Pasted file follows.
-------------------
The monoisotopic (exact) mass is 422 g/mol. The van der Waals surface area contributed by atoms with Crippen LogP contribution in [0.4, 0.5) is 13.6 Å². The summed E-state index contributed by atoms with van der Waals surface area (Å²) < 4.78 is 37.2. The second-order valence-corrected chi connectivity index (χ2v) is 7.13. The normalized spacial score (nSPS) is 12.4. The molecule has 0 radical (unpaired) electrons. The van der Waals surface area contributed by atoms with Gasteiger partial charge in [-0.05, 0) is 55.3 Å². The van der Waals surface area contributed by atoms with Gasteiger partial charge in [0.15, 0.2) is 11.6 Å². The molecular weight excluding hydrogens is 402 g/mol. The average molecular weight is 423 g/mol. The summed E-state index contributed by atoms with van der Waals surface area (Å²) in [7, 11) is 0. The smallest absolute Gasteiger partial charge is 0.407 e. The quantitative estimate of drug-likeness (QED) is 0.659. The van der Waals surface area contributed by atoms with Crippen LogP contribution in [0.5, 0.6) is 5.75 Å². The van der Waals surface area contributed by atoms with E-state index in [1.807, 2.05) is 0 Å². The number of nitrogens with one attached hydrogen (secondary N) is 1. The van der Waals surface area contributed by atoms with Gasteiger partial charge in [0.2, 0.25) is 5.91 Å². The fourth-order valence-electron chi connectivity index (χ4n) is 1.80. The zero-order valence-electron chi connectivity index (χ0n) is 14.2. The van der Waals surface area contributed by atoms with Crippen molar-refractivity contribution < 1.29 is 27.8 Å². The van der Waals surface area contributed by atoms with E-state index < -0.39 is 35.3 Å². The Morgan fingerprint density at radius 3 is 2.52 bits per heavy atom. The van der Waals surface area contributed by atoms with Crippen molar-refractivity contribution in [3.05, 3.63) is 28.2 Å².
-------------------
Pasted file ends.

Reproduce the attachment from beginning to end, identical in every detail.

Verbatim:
The monoisotopic (exact) mass is 422 g/mol. The van der Waals surface area contributed by atoms with Crippen LogP contribution in [0.4, 0.5) is 13.6 Å². The summed E-state index contributed by atoms with van der Waals surface area (Å²) < 4.78 is 37.2. The second-order valence-corrected chi connectivity index (χ2v) is 7.13. The normalized spacial score (nSPS) is 12.4. The molecule has 0 radical (unpaired) electrons. The van der Waals surface area contributed by atoms with Gasteiger partial charge in [-0.05, 0) is 55.3 Å². The van der Waals surface area contributed by atoms with Gasteiger partial charge in [0.15, 0.2) is 11.6 Å². The molecular weight excluding hydrogens is 402 g/mol. The average molecular weight is 423 g/mol. The summed E-state index contributed by atoms with van der Waals surface area (Å²) in [7, 11) is 0. The smallest absolute Gasteiger partial charge is 0.407 e. The quantitative estimate of drug-likeness (QED) is 0.659. The van der Waals surface area contributed by atoms with Crippen LogP contribution in [0.5, 0.6) is 5.75 Å². The van der Waals surface area contributed by atoms with E-state index in [1.807, 2.05) is 0 Å². The number of nitrogens with one attached hydrogen (secondary N) is 1. The van der Waals surface area contributed by atoms with Gasteiger partial charge in [0.2, 0.25) is 5.91 Å². The fourth-order valence-electron chi connectivity index (χ4n) is 1.80. The zero-order valence-electron chi connectivity index (χ0n) is 14.2. The van der Waals surface area contributed by atoms with Crippen molar-refractivity contribution < 1.29 is 27.8 Å². The van der Waals surface area contributed by atoms with E-state index < -0.39 is 35.3 Å². The Morgan fingerprint density at radius 3 is 2.52 bits per heavy atom. The van der Waals surface area contributed by atoms with Crippen molar-refractivity contribution in [3.05, 3.63) is 28.2 Å².